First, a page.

Entrepreneurial-subjective norm and entrepreneurial-personal attitude had indirect effects on entrepreneurial intention among nursing students. Entrepreneurial-subjective norm refers to the opinions of a perceived reference group. People’s perceived beliefs about reference groups in relation to themselves influence whether they conduct a certain behavior.9 Fayolle et al43 showed that entrepreneurial-subjective norm had the strongest effect on entrepreneurial intention. Individuals’ beliefs and perceptions about the positive and negative outcomes of behavior determine whether an individual favors or starts a new business. Entrepreneurial-personal attitude explains whether an individual will undertake such a risk. The ability to control one’s behavior and entrepreneurial outcomes leads to entrepreneurial intention.

In summary, among the components of TPB, entrepreneurial-perceived behavioral control had the strongest effect on entrepreneurial intention among nursing students, suggesting it is the baseline factor that needs to be preferentially considered in developing support programs for nursing entrepreneurship in the future. In addition, to improve entrepreneurial education demand and entrepreneurial self-efficacy, the three components of TPB need to be strengthened as antecedent factors. Enhancing entrepreneurial-personal attitude, entrepreneurial-subjective norm, and entrepreneurial-perceived behavioral control will vitalize the entrepreneurial education demand and entrepreneurial self-efficacy. Moreover, the active interaction between these two factors will lead to strong entrepreneurial intention; energizing nursing students to choose a career path in nursing entrepreneurship.

Conclusion

Based on the analysis of factors influencing entrepreneurial intention among nursing students, entrepreneurial-perceived behavioral control from TPB showed direct and indirect effects on entrepreneurial intention among nursing students. Entrepreneurial education demand and entrepreneurial self-efficacy had significant direct effects on entrepreneurial intention through interaction. The explanatory power of the model was 76.0%. Compared to previous studies, our study established a simple and clear model explaining the entrepreneurial intention of nursing students with high explanatory power where all variables had significant direct and indirect effects. The model established in this study can be used as a theoretical model for enhancing entrepreneurial intention among nursing students.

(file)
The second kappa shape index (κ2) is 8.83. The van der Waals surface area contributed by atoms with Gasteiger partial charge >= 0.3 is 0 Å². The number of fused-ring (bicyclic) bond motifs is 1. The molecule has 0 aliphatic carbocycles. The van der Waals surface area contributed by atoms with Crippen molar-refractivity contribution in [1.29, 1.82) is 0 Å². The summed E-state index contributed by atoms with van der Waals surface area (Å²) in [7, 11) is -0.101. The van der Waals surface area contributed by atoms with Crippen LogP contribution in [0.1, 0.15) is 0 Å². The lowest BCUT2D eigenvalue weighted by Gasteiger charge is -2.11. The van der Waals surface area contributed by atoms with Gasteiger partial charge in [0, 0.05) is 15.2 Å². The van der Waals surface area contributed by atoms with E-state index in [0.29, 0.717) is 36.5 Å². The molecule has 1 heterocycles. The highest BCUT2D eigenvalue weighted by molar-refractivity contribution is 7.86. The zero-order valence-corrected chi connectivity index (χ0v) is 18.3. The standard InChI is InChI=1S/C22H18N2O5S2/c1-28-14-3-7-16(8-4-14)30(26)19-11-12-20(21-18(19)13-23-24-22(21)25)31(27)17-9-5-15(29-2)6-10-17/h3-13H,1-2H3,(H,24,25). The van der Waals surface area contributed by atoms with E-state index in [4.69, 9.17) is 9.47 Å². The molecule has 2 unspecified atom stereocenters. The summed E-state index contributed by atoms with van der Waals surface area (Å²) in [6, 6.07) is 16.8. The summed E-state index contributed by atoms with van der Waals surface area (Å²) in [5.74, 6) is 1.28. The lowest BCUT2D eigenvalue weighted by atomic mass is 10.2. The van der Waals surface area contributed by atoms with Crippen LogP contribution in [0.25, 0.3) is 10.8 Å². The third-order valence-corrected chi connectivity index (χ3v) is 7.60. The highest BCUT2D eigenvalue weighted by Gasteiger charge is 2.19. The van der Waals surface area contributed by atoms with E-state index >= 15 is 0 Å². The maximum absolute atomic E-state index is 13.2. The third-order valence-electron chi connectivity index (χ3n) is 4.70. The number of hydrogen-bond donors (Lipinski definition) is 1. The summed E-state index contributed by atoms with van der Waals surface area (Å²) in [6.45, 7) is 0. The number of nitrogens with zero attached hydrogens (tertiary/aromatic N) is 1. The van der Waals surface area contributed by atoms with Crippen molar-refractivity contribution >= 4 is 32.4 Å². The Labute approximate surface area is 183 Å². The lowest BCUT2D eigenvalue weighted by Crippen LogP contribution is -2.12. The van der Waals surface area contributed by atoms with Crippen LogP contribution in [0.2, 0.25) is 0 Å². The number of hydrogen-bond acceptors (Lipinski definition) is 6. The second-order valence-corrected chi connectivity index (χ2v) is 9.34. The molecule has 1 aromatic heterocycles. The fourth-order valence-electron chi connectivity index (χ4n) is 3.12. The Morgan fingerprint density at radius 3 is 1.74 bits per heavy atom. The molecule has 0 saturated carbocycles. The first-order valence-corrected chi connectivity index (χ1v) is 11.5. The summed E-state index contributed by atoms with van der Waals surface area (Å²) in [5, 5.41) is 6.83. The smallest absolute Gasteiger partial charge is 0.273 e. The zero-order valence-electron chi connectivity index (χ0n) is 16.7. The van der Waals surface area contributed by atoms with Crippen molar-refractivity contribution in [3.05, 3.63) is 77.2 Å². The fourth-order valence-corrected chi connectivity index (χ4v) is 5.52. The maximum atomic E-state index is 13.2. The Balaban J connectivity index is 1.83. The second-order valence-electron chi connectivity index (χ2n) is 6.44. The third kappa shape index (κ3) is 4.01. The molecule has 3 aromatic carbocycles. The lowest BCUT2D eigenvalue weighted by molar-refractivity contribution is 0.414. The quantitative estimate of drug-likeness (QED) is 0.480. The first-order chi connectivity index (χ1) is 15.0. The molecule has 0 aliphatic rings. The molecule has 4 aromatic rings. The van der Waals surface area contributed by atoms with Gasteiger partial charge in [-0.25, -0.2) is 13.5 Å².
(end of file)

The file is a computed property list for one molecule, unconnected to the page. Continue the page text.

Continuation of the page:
Based on these results, accessibility to entrepreneurial education should be reinforced in order to vitalize entrepreneurial intention among nursing students by creating a nursing entrepreneurship curriculum or promoting extracurricular activities that allow direct and indirect acquisition of entrepreneurial skills. To achieve this, new pedagogies involving entrepreneurial project-based classes, business idea contests, and research and technology development provide experiences and lead to the next step of practical entrepreneurial preparation. This approach moves beyond theoretical lessons focused on simply conveying knowledge. Furthermore, an entrepreneurship-oriented culture needs to be encouraged and include entrepreneur mentoring, team building, cooperative communication techniques, funding support, and a college-level support system.

Author Contributions

All authors made substantial contributions to conception and design, acquisition of data, or analysis and interpretation of data; took part in drafting the article or revising it critically for important intellectual content; agreed to submit to the current journal; gave final approval of the version to be published; and agree to be accountable for all aspects of the work.

Funding

The authors disclosed receipt of the following financial support for the research, authorship, and/or publication of this article: This work was supported by the Mid-Career Researcher Program of Basic Research through the National Research Foundation of Korea (NRF) and was funded by the Ministry of Science, and ICT (Information, Communication, Technology) [grant number NRF-2020R1A2C1003670]. The funding source had no role in the study design; collection, analysis, and interpretation of data; writing of the report; or in the decision to submit the article for publication.

Disclosure

The authors report no conflicts of interest in this work.